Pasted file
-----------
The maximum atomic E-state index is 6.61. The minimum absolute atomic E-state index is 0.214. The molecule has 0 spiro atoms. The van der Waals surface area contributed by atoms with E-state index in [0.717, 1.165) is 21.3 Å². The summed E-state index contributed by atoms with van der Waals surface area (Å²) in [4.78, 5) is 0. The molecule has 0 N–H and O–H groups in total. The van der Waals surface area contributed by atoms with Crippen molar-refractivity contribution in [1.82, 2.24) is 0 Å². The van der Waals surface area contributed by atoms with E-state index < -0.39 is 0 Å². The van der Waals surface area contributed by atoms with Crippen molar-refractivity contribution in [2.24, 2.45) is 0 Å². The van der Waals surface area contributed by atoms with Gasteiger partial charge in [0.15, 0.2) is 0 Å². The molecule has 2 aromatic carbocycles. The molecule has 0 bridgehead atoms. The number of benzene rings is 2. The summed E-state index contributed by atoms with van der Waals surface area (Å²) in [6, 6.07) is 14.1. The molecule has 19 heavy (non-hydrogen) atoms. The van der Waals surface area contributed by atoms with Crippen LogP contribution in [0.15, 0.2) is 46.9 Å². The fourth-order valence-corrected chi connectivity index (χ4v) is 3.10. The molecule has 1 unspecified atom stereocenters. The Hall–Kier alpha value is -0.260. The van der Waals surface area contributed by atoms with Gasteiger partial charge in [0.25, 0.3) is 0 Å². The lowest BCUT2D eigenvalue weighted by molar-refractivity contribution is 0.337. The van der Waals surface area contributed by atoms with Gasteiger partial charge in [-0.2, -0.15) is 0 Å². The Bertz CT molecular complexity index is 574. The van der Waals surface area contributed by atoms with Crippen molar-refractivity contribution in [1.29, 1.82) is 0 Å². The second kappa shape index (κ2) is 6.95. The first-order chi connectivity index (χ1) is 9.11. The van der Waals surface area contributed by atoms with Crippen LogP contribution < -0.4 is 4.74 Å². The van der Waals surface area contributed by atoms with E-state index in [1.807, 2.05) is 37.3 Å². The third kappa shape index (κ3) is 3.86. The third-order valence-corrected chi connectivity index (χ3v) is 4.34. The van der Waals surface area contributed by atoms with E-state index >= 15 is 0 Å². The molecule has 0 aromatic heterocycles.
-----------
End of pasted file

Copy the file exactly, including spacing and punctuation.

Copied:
The maximum atomic E-state index is 6.61. The minimum absolute atomic E-state index is 0.214. The molecule has 0 spiro atoms. The van der Waals surface area contributed by atoms with E-state index in [0.717, 1.165) is 21.3 Å². The summed E-state index contributed by atoms with van der Waals surface area (Å²) in [4.78, 5) is 0. The molecule has 0 N–H and O–H groups in total. The van der Waals surface area contributed by atoms with Crippen molar-refractivity contribution in [1.82, 2.24) is 0 Å². The van der Waals surface area contributed by atoms with E-state index < -0.39 is 0 Å². The van der Waals surface area contributed by atoms with Crippen molar-refractivity contribution in [2.24, 2.45) is 0 Å². The van der Waals surface area contributed by atoms with Gasteiger partial charge in [0.15, 0.2) is 0 Å². The molecule has 2 aromatic carbocycles. The molecule has 0 bridgehead atoms. The number of benzene rings is 2. The summed E-state index contributed by atoms with van der Waals surface area (Å²) in [6, 6.07) is 14.1. The molecule has 19 heavy (non-hydrogen) atoms. The van der Waals surface area contributed by atoms with Crippen LogP contribution in [0.15, 0.2) is 46.9 Å². The fourth-order valence-corrected chi connectivity index (χ4v) is 3.10. The molecule has 1 unspecified atom stereocenters. The Hall–Kier alpha value is -0.260. The van der Waals surface area contributed by atoms with Gasteiger partial charge in [0.25, 0.3) is 0 Å². The lowest BCUT2D eigenvalue weighted by molar-refractivity contribution is 0.337. The van der Waals surface area contributed by atoms with Gasteiger partial charge in [-0.2, -0.15) is 0 Å². The Bertz CT molecular complexity index is 574. The van der Waals surface area contributed by atoms with Crippen molar-refractivity contribution in [1.29, 1.82) is 0 Å². The second kappa shape index (κ2) is 6.95. The first-order chi connectivity index (χ1) is 9.11. The van der Waals surface area contributed by atoms with Crippen LogP contribution < -0.4 is 4.74 Å². The van der Waals surface area contributed by atoms with E-state index in [1.807, 2.05) is 37.3 Å². The third kappa shape index (κ3) is 3.86. The third-order valence-corrected chi connectivity index (χ3v) is 4.34. The van der Waals surface area contributed by atoms with E-state index >= 15 is 0 Å². The molecule has 0 aromatic heterocycles.